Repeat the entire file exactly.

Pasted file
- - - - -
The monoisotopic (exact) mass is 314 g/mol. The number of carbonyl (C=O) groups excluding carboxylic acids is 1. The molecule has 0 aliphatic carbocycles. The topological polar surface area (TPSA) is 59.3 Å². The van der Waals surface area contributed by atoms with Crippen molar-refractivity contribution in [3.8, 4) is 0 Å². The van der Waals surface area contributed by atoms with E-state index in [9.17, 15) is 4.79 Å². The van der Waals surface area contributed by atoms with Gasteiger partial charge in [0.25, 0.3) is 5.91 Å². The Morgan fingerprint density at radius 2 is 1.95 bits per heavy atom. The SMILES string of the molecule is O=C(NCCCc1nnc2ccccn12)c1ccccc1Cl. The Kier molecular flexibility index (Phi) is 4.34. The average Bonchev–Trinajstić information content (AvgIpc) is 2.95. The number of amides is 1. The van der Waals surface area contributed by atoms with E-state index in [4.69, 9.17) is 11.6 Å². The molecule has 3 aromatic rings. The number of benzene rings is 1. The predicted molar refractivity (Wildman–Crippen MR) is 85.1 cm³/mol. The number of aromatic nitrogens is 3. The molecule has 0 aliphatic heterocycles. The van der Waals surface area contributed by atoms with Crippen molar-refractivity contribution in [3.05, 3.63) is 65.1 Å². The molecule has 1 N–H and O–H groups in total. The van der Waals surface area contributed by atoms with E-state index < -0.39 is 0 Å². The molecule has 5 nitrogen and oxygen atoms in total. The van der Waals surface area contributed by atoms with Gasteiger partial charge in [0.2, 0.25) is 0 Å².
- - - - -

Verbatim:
The monoisotopic (exact) mass is 314 g/mol. The number of carbonyl (C=O) groups excluding carboxylic acids is 1. The molecule has 0 aliphatic carbocycles. The topological polar surface area (TPSA) is 59.3 Å². The van der Waals surface area contributed by atoms with Crippen molar-refractivity contribution in [3.8, 4) is 0 Å². The van der Waals surface area contributed by atoms with E-state index in [9.17, 15) is 4.79 Å². The van der Waals surface area contributed by atoms with Gasteiger partial charge in [0.25, 0.3) is 5.91 Å². The Morgan fingerprint density at radius 2 is 1.95 bits per heavy atom. The SMILES string of the molecule is O=C(NCCCc1nnc2ccccn12)c1ccccc1Cl. The Kier molecular flexibility index (Phi) is 4.34. The average Bonchev–Trinajstić information content (AvgIpc) is 2.95. The number of amides is 1. The van der Waals surface area contributed by atoms with E-state index in [4.69, 9.17) is 11.6 Å². The molecule has 3 aromatic rings. The number of benzene rings is 1. The predicted molar refractivity (Wildman–Crippen MR) is 85.1 cm³/mol. The number of aromatic nitrogens is 3. The molecule has 0 aliphatic heterocycles. The van der Waals surface area contributed by atoms with Crippen molar-refractivity contribution in [3.05, 3.63) is 65.1 Å². The molecule has 1 N–H and O–H groups in total. The van der Waals surface area contributed by atoms with E-state index < -0.39 is 0 Å². The molecule has 5 nitrogen and oxygen atoms in total. The van der Waals surface area contributed by atoms with Gasteiger partial charge in [0.2, 0.25) is 0 Å².